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Five usability rules of thumb on how to design your API's.
designing tools for programmers, including languages, APIs, and compilers, is a human factors problem
It's a huge leap to recognize this reality. Graham Glass, the creator of GLUE and founder of The Mind Electric (TME), blogs:
TME has a philosophy for designing software that I would like to share. The starting point for anything we build is the "user experience". Before we even think about stuff like standards compliance or implementation, we focus on what a user of our software/APIs will experience. Simplicity is the #1 objective. Only when this has been accomplished (at least on paper) do we talk about implementation details. Only when this has been simplified do we think about standards compliance. Even though this might sound backwards, it always seems to work out well in the end.
Developing webservices with GLUE is an extremely pleasant experience (you can see a viewlet of it in action here). Thus, simplicity concerns override all other concerns, it does remind me of the "worse is better" philosophy to language design.
We can learn alot by studying the API's of GLUE, however has anyone written any tips on how to do this? I do recall a couple. Ken Arnold says:
Any mistakes you can't make impossible, you want to catch. In other words, first design such that improper things can't even be written or expressed. They are impossible to do. Errors you can't make impossible, you want to catch right away. So as soon as a user makes a mistake he or she is told.
Don't give people a method that does something error-prone. Give them the method that allows them to do the subset that is not error-prone. Suppose you have a file object on which you can call open and close. You can only close an open file. You shouldn't be able to call close on the file object, because it may not be open. The open method should return something on which you can invoke close.
The first suggest seems to allude to the checked exception handling found in Java. At this moment there's plenty debate regarding that topic. The second seems to allude to the Curried Object pattern, that is encapsulate complex interactions in an object.
Kartzen Lentzsch, of JGoodies fame, writes about his reasoning behind his new Layout API:
SpringLayout needs more code than the FormLayout to express simple but frequently used form design. From my perspecitive, the main problem with SpringLayout is, that the layout specification language (Java code) doesn't represent the human mental layout model well. You can hardly seethe layout by just looking at the panel building code. FormLayout's layout specification language has been designed to express how many people think and talk about layout. How many lines of code do you need to build the form in Example 3 with the SpringLayout?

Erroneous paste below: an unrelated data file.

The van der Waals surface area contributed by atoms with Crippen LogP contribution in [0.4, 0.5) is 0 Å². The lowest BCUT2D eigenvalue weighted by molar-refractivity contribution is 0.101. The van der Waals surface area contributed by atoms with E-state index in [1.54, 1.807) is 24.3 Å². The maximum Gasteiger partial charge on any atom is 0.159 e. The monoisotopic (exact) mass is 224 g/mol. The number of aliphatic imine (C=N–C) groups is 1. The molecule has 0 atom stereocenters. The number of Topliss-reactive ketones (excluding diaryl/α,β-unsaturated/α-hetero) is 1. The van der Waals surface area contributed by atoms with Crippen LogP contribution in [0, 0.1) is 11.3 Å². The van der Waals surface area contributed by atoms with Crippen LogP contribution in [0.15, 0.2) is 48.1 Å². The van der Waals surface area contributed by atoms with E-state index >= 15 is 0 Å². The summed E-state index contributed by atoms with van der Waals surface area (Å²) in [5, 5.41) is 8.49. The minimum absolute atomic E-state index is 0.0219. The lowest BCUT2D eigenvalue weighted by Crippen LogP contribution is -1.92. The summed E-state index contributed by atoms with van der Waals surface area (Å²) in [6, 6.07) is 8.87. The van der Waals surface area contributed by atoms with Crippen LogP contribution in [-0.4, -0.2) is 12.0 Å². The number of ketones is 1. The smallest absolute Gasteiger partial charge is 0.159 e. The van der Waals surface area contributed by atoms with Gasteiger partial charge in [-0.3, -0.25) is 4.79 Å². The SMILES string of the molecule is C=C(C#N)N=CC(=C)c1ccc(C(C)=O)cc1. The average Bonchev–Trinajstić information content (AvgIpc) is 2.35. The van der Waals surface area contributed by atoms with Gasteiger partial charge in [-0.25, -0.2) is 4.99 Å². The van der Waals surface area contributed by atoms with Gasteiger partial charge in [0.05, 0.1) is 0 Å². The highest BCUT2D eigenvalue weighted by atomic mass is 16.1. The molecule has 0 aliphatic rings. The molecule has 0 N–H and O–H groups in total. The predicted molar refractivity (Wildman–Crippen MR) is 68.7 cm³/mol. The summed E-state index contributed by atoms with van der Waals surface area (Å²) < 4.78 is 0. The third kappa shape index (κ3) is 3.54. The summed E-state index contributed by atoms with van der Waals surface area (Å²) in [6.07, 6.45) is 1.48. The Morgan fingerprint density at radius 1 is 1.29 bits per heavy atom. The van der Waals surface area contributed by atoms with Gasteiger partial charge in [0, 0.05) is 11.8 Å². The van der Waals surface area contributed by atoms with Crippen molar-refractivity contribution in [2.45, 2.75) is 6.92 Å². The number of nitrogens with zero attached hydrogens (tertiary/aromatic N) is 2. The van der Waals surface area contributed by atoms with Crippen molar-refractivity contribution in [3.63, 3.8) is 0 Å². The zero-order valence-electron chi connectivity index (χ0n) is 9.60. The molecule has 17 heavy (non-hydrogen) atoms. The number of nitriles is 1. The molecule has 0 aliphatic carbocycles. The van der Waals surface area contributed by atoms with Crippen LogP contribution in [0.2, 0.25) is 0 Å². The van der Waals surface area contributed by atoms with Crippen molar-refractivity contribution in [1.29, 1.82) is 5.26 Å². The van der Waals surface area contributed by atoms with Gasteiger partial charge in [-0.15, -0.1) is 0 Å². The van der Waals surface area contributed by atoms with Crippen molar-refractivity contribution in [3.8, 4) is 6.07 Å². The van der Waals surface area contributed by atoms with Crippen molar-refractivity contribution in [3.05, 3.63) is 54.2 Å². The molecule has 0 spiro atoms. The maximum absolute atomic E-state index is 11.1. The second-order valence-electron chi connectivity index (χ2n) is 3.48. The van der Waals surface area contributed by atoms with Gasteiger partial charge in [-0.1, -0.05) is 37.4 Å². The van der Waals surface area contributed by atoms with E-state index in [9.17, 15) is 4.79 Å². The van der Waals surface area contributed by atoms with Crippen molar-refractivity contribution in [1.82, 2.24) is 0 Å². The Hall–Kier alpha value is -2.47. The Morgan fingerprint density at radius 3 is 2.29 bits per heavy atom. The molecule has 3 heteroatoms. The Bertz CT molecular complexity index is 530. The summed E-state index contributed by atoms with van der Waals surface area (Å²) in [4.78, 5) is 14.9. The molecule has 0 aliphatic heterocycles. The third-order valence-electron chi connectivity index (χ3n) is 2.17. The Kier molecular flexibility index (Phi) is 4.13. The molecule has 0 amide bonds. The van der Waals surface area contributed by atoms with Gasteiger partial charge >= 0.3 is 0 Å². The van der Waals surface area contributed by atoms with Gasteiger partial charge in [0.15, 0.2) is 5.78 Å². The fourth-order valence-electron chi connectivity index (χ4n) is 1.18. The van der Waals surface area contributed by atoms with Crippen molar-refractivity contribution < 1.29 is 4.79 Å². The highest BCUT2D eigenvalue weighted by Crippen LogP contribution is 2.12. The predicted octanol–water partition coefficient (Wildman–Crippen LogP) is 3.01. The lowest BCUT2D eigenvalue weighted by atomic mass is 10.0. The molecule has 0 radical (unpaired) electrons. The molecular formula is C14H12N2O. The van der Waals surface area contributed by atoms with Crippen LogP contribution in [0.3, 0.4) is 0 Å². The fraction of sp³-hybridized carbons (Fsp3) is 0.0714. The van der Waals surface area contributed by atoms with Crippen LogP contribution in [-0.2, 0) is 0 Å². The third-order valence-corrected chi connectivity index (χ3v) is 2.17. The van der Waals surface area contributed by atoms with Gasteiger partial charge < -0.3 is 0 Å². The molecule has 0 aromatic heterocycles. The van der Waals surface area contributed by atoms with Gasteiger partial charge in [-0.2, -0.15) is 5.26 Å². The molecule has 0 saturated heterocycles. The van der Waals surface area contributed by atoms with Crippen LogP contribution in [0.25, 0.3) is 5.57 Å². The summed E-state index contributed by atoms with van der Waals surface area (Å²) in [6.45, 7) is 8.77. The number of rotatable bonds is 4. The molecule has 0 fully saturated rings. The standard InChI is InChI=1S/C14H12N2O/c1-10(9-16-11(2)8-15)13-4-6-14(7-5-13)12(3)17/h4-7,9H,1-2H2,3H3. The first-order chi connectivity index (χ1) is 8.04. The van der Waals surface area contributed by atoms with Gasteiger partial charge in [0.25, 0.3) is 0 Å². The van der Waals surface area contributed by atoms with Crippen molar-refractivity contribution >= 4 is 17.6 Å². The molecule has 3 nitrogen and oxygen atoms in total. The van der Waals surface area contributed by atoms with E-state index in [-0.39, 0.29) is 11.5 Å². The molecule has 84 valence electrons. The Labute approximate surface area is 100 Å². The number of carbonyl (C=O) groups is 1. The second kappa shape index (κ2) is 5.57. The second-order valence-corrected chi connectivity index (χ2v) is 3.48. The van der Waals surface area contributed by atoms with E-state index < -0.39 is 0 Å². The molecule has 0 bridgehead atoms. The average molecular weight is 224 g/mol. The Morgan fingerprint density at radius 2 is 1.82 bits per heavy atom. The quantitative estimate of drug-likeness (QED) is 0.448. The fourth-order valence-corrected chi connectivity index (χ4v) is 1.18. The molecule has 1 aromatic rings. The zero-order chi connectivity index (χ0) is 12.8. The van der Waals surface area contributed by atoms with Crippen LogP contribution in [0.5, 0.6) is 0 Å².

FormLayout favors an expressive layout specification over extensibility. It has been designed to be powerful and flexible enough to layout almost every panel that I've designed during the last decade. It covers all panels in the JGoodies tools and seems to be able to layout all panels in large apps like the Eclipse JDT and the NetBeans IDE. And so, I doubt that there's a need to extend the FormLayout, at least it isn't urgent.
The first insight recommends that API's be defined to reflect the mental model of?the programmer. The second is another suggestion, provide expressibility over extensibility.
That's four rules of thumb on how to design your API's, could there be more? I am sure that most programmers are completely unaware of these, in particular Sun's java programmers who continually create API's that favor complexity and extensibility over simplicity and expressibility. It's possibly a good exercise to collect all the "hall of shame" APIs we can find in the standard java libraries.
|Carlos E. Perez has been an object-oriented practitioner for over a decade. He holds a Bachelor's Degree in Physics and a Master's Degree in Computer Science from the University of Massachusetts. He has polished his craft while working in IBM's Internet Division and IBM's TJ Watson Research Center in Hawthorne, New York. He now works for a startup 1/100,000th the size of his former employer. He writes about topics covering emerging aspect and object oriented paradigms, loosely coupled architecture, open source projects and Java evangelism.|